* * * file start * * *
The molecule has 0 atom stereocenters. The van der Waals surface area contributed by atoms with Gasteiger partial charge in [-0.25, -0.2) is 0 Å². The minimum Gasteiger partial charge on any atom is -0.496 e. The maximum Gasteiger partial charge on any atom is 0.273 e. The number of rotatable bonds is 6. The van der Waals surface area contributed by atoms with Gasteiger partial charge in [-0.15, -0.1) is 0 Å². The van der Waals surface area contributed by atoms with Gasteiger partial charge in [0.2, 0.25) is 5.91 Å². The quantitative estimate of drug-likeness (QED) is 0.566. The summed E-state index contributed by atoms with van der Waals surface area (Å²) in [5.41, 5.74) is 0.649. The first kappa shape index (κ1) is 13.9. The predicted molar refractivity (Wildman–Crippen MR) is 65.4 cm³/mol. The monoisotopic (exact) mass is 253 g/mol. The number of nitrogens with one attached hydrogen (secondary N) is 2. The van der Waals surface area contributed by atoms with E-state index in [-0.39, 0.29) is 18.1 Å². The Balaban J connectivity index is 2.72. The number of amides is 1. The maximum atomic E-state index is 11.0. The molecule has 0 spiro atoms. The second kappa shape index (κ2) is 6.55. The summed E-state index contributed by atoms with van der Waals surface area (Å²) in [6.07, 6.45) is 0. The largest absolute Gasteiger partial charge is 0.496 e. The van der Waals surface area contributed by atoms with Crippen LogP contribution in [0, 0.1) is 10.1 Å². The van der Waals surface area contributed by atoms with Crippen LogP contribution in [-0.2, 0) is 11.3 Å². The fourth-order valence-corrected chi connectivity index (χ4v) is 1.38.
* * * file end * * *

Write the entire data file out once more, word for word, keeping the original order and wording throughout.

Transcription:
The molecule has 0 atom stereocenters. The van der Waals surface area contributed by atoms with Gasteiger partial charge in [-0.25, -0.2) is 0 Å². The minimum Gasteiger partial charge on any atom is -0.496 e. The maximum Gasteiger partial charge on any atom is 0.273 e. The number of rotatable bonds is 6. The van der Waals surface area contributed by atoms with Gasteiger partial charge in [-0.15, -0.1) is 0 Å². The van der Waals surface area contributed by atoms with Gasteiger partial charge in [0.2, 0.25) is 5.91 Å². The quantitative estimate of drug-likeness (QED) is 0.566. The summed E-state index contributed by atoms with van der Waals surface area (Å²) in [5.41, 5.74) is 0.649. The first kappa shape index (κ1) is 13.9. The predicted molar refractivity (Wildman–Crippen MR) is 65.4 cm³/mol. The monoisotopic (exact) mass is 253 g/mol. The number of nitrogens with one attached hydrogen (secondary N) is 2. The van der Waals surface area contributed by atoms with E-state index in [-0.39, 0.29) is 18.1 Å². The Balaban J connectivity index is 2.72. The number of amides is 1. The maximum atomic E-state index is 11.0. The molecule has 0 spiro atoms. The second kappa shape index (κ2) is 6.55. The summed E-state index contributed by atoms with van der Waals surface area (Å²) in [6.07, 6.45) is 0. The largest absolute Gasteiger partial charge is 0.496 e. The van der Waals surface area contributed by atoms with Crippen LogP contribution in [0, 0.1) is 10.1 Å². The van der Waals surface area contributed by atoms with Crippen LogP contribution in [-0.2, 0) is 11.3 Å². The fourth-order valence-corrected chi connectivity index (χ4v) is 1.38.